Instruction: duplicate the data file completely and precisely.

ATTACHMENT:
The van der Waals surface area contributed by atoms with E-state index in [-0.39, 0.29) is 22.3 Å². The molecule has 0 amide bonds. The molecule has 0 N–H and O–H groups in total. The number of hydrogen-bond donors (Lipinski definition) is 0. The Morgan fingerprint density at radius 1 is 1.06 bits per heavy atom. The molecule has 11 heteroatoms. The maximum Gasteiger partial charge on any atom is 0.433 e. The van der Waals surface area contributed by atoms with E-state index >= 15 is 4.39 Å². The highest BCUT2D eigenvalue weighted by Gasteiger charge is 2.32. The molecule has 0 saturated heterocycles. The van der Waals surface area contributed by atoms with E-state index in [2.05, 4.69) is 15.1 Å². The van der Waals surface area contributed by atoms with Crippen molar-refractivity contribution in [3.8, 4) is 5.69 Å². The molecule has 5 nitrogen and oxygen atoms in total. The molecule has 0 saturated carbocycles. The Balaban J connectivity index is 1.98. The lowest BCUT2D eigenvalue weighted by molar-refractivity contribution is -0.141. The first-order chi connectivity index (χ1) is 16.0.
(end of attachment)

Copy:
The van der Waals surface area contributed by atoms with E-state index in [-0.39, 0.29) is 22.3 Å². The molecule has 0 amide bonds. The molecule has 0 N–H and O–H groups in total. The number of hydrogen-bond donors (Lipinski definition) is 0. The Morgan fingerprint density at radius 1 is 1.06 bits per heavy atom. The molecule has 11 heteroatoms. The maximum Gasteiger partial charge on any atom is 0.433 e. The van der Waals surface area contributed by atoms with E-state index >= 15 is 4.39 Å². The highest BCUT2D eigenvalue weighted by Gasteiger charge is 2.32. The molecule has 0 saturated heterocycles. The van der Waals surface area contributed by atoms with E-state index in [2.05, 4.69) is 15.1 Å². The van der Waals surface area contributed by atoms with Crippen molar-refractivity contribution in [3.8, 4) is 5.69 Å². The molecule has 5 nitrogen and oxygen atoms in total. The molecule has 0 saturated carbocycles. The Balaban J connectivity index is 1.98. The lowest BCUT2D eigenvalue weighted by molar-refractivity contribution is -0.141. The first-order chi connectivity index (χ1) is 16.0.